Simone de Beauvoir said it: “The word love has by no means the same sense for both sexes, and this is one cause of the serious misunderstandings which divide them.” Above I have illustrated some of the traditional differences between men and women in love that come up so frequently in parlor discussions of the “double ■ standard,” where it is generally agreed: That women are I monogamous, better at loving, possessive, “clinging,” more І interested in (highly involved) “relationships” than in { sex per se, and they confuse affection with sexual desire. That men are interested in nothing but a screw (Wham, bam, thank you M’aml), or else romanticize the woman ridiculously; that once sure of her, they become notorious philanderers, never satisfied; that they mistake sex for emotion. All this bears out what we have discussed—the і difference in the psychosexual organizations of the two і sexes, determined by the first relationship to the mother, і I draw three conclusions based on these differences:

; 1) That men can’t love. (Male hormones?? Women tra-

1 ditionally expect and accept an emotional invalidism in } men that they would find intolerable in a woman.)

j 2) That women’s “clinging” behavior is necessitated by I their objective social situation.

‘ 3 ) That this situation has not changed significantly from

j what it ever was.

I Men can’t love. We have seen why it is that men have difficulty loving and that while men may love, they usual­ly

ly “fall in love”—with their own projected image. Most often they are pounding down a woman’s door one day, and thoroughly disillusioned with her the next; but it is rare for women to leave men, and then it is usually for more than ample reason.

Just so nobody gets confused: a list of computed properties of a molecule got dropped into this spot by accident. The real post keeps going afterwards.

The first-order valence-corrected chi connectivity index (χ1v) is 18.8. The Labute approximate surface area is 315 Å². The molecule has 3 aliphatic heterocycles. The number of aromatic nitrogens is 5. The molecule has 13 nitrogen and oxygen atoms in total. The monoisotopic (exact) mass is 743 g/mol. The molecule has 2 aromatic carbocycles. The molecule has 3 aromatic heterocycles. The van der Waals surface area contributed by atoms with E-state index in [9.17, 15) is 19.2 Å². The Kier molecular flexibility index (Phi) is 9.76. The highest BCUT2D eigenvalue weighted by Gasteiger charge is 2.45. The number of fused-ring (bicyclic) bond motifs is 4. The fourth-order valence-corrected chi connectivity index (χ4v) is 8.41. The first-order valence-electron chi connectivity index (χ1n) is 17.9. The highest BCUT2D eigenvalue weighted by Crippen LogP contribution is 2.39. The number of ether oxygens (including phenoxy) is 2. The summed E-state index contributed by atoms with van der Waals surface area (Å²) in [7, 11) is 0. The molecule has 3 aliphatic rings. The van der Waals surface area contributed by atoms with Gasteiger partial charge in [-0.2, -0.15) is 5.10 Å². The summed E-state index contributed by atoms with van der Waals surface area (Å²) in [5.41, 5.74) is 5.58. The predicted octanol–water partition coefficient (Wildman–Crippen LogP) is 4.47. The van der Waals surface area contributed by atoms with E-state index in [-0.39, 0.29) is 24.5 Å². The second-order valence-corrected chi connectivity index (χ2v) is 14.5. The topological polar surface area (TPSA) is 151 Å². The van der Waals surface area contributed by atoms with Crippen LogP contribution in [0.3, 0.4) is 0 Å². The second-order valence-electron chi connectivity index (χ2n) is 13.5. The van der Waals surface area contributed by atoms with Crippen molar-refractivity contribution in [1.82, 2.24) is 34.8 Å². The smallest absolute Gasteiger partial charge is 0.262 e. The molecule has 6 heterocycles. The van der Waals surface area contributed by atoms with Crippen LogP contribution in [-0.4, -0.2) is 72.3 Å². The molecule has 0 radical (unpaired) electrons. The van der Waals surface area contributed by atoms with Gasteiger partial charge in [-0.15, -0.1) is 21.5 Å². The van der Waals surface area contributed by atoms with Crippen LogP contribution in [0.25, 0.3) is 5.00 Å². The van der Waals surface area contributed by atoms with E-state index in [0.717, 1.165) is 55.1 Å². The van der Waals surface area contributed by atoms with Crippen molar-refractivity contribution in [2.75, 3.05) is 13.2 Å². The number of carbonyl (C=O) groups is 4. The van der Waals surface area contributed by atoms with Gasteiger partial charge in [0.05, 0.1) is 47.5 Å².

It is dangerous to feel sorry for one’s oppressor—wom­en are especially prone» to this failing—but I am tempted to do it in this case. Being unable to love is hell. This is the way it proceeds: as soon as the man feels any pressure from the other partner to commit himself, he panics and may react in one of several ways:

1) He may rush out and screw ten other women to prove that the first woman has no hold over him. If she accepts this, he may continue to see her on this basis. The other women verify his (false) freedom; periodic arguments about them keep his panic at bay. But the women are a paper tiger, for nothing very deep could be happening with them anyway: he is balancing them against each other so that none of them can get much of him. Many smart women, recognizing this to be only a safety valve on their man’s anxiety, give him “a long leash.” For the real issue under all the fights about other women is that the man is unable to commit himself.